In comparison, there was not a statistically significant dif-
ference in the average change in CTAS scores between the
two study groups, t (37) = 1.12; P = 0.27. It was concluded
that there was no difference in the amount of change in cog-
nitive test anxiety from pre- to postintervention between par-
ticipants who did not receive aromatherapy and those who
did receive aromatherapy.
The moderating variables of age and gender were also eval-
uated in this study. Multiple linear regression analysis was
used to determine if age and gender moderated the effect of
aromatherapy on the amount of change in cognitive test anxi-
ety from preintervention and postintervention. The interaction
between study group, and age and gender was not statistically
significant (P = 0.22 and P = 0.26), respectively. It was con-
cluded that age and gender did not moderate the effect of aro-
matherapy on the amount of change in cognitive test anxiety.
Discussion
The objective of this randomized assignment, experimental
study was to examine the effect of aromatherapy on cogni-
tive test anxiety among sophomore nursing students. Several
studies have been conducted in nursing education to examine
various strategies for addressing test anxiety.
20–22
The results
of this study supported the intervention of aromatherapy dur-
ing an examination to decrease anxiety for nursing students
during test taking. Lemon essential oil decreased cogni-
tive test anxiety scores for 21 nursing students from pretest
(M = 73.62) to post-test (M = 67.62). In addition, a paired
t-test confirmed further that the average postintervention CTAS
score was significantly lower than the average preinterven-
tion score among nursing students who received diffused aro-
matherapy, t = 2.83; P = 0.01.
The CTAS was an appropriate tool for college-level stu-
dents and has demonstrated high internal consistency over the
years (a = 0.91–0.93).
23–25
The a coefficient in this study was
0.92 for the preintervention and 0.94 for the postintervention,
which was consistent with previous studies. The CTAS was an
acceptable, reliable instrument, which the current author had
not found published in nursing education literature at the time
of this study.
There were several limitations in this study. Although the
sample size changed over time, the effect sizes remained
consistent throughout the study (0.70–0.92). As a longitudi-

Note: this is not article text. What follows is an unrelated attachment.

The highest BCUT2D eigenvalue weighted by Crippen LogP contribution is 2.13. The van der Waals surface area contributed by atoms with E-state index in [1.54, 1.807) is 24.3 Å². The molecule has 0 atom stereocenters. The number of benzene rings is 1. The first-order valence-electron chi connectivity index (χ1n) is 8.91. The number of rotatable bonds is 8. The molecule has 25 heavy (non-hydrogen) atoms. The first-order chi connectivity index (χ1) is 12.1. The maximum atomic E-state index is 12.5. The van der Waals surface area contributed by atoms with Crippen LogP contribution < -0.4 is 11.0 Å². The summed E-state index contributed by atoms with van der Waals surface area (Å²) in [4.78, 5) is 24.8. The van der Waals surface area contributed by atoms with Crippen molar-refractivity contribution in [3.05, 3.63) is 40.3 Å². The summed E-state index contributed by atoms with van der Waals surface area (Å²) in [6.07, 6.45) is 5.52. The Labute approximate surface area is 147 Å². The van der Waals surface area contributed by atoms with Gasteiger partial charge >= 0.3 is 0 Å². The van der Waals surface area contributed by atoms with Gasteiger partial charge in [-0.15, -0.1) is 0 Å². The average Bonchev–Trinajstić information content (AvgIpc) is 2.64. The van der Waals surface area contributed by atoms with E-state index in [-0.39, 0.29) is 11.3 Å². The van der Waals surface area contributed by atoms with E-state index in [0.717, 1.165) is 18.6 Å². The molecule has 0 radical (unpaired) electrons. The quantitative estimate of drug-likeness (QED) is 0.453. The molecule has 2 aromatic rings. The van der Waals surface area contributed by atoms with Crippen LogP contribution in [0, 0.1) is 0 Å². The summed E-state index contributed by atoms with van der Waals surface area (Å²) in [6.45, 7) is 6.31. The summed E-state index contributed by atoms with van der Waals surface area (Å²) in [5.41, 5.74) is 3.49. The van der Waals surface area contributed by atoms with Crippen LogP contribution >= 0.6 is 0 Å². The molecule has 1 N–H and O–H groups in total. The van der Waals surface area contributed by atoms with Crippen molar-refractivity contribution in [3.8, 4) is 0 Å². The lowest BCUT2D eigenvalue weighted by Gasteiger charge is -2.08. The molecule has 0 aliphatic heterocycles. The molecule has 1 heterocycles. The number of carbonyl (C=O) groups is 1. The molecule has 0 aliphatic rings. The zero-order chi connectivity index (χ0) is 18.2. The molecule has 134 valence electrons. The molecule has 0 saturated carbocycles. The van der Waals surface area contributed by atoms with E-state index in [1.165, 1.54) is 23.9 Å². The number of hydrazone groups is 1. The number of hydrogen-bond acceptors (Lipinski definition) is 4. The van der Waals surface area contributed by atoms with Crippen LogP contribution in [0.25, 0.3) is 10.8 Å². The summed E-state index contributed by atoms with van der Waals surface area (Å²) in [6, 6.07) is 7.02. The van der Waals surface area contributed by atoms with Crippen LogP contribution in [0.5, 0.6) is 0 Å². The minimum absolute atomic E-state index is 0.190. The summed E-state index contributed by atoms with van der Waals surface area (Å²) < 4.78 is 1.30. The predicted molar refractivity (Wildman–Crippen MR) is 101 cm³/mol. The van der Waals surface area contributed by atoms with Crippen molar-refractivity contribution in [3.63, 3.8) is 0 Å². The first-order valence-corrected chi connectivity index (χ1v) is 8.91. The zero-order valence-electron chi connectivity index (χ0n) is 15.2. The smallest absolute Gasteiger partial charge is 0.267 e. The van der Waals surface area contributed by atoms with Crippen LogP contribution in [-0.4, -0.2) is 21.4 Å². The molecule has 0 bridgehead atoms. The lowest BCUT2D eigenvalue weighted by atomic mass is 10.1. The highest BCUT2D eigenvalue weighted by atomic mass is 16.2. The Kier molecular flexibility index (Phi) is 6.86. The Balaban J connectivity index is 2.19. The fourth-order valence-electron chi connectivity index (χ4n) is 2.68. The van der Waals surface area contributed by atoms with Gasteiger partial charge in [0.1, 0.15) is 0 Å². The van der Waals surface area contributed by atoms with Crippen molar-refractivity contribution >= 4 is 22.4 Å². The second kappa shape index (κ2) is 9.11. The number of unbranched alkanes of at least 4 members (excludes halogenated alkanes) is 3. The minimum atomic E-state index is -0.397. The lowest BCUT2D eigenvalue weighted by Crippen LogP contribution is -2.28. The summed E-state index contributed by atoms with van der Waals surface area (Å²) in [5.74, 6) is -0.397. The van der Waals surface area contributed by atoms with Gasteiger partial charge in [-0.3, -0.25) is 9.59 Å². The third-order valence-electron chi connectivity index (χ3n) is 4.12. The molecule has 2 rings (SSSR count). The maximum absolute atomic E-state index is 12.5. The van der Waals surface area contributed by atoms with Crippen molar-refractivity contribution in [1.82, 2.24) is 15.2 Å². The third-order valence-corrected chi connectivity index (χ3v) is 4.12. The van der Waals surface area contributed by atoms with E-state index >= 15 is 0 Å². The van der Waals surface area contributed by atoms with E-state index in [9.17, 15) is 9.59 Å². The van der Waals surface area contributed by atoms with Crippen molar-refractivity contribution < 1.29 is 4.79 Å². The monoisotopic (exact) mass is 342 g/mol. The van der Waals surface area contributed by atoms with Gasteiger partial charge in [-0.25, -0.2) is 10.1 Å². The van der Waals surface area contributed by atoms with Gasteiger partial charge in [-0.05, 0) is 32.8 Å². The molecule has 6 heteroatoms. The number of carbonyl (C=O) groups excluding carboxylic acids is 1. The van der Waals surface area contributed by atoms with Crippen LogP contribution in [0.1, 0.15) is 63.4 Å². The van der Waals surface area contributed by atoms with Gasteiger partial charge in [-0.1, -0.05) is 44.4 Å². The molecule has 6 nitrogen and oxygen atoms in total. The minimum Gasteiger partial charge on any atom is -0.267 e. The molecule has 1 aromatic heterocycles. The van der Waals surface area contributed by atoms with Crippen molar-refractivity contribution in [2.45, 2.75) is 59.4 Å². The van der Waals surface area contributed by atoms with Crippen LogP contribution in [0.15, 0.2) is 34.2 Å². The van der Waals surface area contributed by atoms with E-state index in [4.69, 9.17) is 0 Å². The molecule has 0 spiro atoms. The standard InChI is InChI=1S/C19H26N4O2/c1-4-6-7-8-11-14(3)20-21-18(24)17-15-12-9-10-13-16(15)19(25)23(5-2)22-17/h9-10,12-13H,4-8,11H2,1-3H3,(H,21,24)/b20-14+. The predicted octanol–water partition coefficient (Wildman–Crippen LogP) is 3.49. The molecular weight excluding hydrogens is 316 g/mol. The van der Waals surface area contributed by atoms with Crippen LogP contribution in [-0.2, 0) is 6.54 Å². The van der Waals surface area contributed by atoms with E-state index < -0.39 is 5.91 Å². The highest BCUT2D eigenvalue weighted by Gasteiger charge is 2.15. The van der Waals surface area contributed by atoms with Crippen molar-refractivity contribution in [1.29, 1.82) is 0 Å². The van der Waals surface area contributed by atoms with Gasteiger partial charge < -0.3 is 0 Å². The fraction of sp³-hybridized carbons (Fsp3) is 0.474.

nal study, attrition was anticipated, although a specific rate
was not predicted. Initially, 46 nursing students consented to
the study, but only 39 completed the second CTAS, which re-
sulted in a 15% attrition rate from nursing students not com-
pleting the second CTAS. It is not known why this attrition
rate occurred. The classroom size may have contributed to
the lack of significance in the pre-to-post scores between the
two study groups.
The implementation time of the CTAS may have been an-
other limitation in this study. The study was designed for stu-
dents to complete the CTAS within 24 hours of the examina-
tion. This may have been too much time to assess cognitive
test anxiety accurately, although Cassady
23–26
acknowledges
that cognitive test anxiety is present before, during, and af-
ter an examination. In retrospect, the study should have been
designed for students to complete the CTAS immediately af-
ter class in the computer laboratory. This process change may
have also minimized the attrition rate.
Conclusions
Lemon essential oil was shown to be an effective interven-
tion for reducing test anxiety among nursing students. Nursing
education can be a stressful experience based on high-stakes
testing situations. It would be helpful if nursing educators ex-
plored innovative ideas to reduce stress in their students.
Disclosure Statement
No competing financial interests exist. n
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Catherine E. Johnson, PhD, RN, MSN, MBA, is an assistant professor of
nursing, at Westfield State University, in Southwick, Massachusetts.
To order reprints of this article, e-mail Karen Ballen at: Kballen@liebertpub.com
or call (914) 740-2100.
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Purpose: The purpose of this study was to identify the effects of aroma inhalation on the anxiety levels of nursing students who are practicing their first intravenous injections. Method: Participants recruited were in sophomore nursing students. Convenient sampling was conducted. The experimental group was exposed to lavender, chamomile roman, bergamot, and geranium inhalations. Three physiologic indicators, systolic blood pressure, diastolic blood pressure, and pulse rate were measured. Two subjective self-reported instruments -ten centimeters bar sharped visual analogue anxiety scale and STAI(State Trait Anxiety Inventory) made by Spielberger -were used also. Results: The pulse rate in control group was 101.8 pulse /min and in the experimental group was 92.3pulse/min. The results were statistically significant between two groups. (t=2.05, p=.04). Conclusion: The effect of aroma inhalation was partially valid. Aroma therapy is recommended as a mean to overcome high stress and anxiety levels that students face in nursing programs.
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Book